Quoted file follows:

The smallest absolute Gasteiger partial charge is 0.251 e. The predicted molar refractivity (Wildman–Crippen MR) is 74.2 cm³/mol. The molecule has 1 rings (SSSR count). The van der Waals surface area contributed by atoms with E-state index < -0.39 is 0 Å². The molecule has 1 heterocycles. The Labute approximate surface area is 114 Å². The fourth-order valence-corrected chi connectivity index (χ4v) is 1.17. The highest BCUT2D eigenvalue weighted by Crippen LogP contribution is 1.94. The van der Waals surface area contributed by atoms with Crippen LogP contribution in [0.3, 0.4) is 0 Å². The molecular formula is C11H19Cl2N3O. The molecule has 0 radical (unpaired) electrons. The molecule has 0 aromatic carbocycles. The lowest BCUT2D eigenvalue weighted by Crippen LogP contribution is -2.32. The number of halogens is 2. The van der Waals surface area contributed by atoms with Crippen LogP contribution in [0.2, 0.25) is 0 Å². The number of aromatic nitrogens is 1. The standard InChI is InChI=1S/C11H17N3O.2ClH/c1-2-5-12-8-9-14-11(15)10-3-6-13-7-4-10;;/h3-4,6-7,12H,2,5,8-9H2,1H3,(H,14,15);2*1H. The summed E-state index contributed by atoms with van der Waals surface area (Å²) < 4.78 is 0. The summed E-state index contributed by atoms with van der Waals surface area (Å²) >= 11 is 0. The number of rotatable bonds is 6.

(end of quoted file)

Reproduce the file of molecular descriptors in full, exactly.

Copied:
The smallest absolute Gasteiger partial charge is 0.251 e. The predicted molar refractivity (Wildman–Crippen MR) is 74.2 cm³/mol. The molecule has 1 rings (SSSR count). The van der Waals surface area contributed by atoms with E-state index < -0.39 is 0 Å². The molecule has 1 heterocycles. The Labute approximate surface area is 114 Å². The fourth-order valence-corrected chi connectivity index (χ4v) is 1.17. The highest BCUT2D eigenvalue weighted by Crippen LogP contribution is 1.94. The van der Waals surface area contributed by atoms with Crippen LogP contribution in [0.3, 0.4) is 0 Å². The molecular formula is C11H19Cl2N3O. The molecule has 0 radical (unpaired) electrons. The molecule has 0 aromatic carbocycles. The lowest BCUT2D eigenvalue weighted by Crippen LogP contribution is -2.32. The number of halogens is 2. The van der Waals surface area contributed by atoms with Crippen LogP contribution in [0.2, 0.25) is 0 Å². The number of aromatic nitrogens is 1. The standard InChI is InChI=1S/C11H17N3O.2ClH/c1-2-5-12-8-9-14-11(15)10-3-6-13-7-4-10;;/h3-4,6-7,12H,2,5,8-9H2,1H3,(H,14,15);2*1H. The summed E-state index contributed by atoms with van der Waals surface area (Å²) < 4.78 is 0. The summed E-state index contributed by atoms with van der Waals surface area (Å²) >= 11 is 0. The number of rotatable bonds is 6.